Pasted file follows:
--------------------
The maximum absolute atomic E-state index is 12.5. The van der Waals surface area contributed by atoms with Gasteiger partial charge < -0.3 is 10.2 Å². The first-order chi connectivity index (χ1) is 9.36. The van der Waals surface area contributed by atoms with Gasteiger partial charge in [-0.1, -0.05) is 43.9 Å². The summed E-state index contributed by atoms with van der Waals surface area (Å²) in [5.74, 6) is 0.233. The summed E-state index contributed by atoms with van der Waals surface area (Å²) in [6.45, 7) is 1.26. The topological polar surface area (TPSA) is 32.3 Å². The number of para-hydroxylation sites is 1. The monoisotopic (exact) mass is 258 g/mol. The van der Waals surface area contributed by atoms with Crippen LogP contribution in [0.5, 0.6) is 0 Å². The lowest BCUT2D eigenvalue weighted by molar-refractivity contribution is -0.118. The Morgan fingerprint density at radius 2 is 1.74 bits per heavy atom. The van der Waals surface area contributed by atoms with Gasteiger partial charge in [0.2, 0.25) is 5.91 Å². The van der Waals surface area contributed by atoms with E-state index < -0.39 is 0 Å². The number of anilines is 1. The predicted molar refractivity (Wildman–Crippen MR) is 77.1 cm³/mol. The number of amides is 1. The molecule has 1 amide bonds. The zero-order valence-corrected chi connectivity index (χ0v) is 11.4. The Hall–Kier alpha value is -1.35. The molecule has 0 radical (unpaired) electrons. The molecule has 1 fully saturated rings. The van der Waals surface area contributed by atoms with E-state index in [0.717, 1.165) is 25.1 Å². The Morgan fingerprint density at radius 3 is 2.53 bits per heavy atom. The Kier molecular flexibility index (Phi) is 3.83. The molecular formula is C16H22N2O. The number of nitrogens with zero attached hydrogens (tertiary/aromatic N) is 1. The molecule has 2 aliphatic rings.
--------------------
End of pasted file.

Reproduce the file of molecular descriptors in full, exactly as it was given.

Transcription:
The maximum absolute atomic E-state index is 12.5. The van der Waals surface area contributed by atoms with Gasteiger partial charge < -0.3 is 10.2 Å². The first-order chi connectivity index (χ1) is 9.36. The van der Waals surface area contributed by atoms with Gasteiger partial charge in [-0.1, -0.05) is 43.9 Å². The summed E-state index contributed by atoms with van der Waals surface area (Å²) in [5.74, 6) is 0.233. The summed E-state index contributed by atoms with van der Waals surface area (Å²) in [6.45, 7) is 1.26. The topological polar surface area (TPSA) is 32.3 Å². The number of para-hydroxylation sites is 1. The monoisotopic (exact) mass is 258 g/mol. The van der Waals surface area contributed by atoms with Crippen LogP contribution in [0.5, 0.6) is 0 Å². The lowest BCUT2D eigenvalue weighted by molar-refractivity contribution is -0.118. The Morgan fingerprint density at radius 2 is 1.74 bits per heavy atom. The van der Waals surface area contributed by atoms with Gasteiger partial charge in [0.2, 0.25) is 5.91 Å². The van der Waals surface area contributed by atoms with E-state index < -0.39 is 0 Å². The number of anilines is 1. The predicted molar refractivity (Wildman–Crippen MR) is 77.1 cm³/mol. The number of amides is 1. The molecule has 1 amide bonds. The zero-order valence-corrected chi connectivity index (χ0v) is 11.4. The Hall–Kier alpha value is -1.35. The molecule has 0 radical (unpaired) electrons. The molecule has 1 fully saturated rings. The van der Waals surface area contributed by atoms with E-state index in [0.717, 1.165) is 25.1 Å². The Morgan fingerprint density at radius 3 is 2.53 bits per heavy atom. The Kier molecular flexibility index (Phi) is 3.83. The molecular formula is C16H22N2O. The number of nitrogens with zero attached hydrogens (tertiary/aromatic N) is 1. The molecule has 2 aliphatic rings.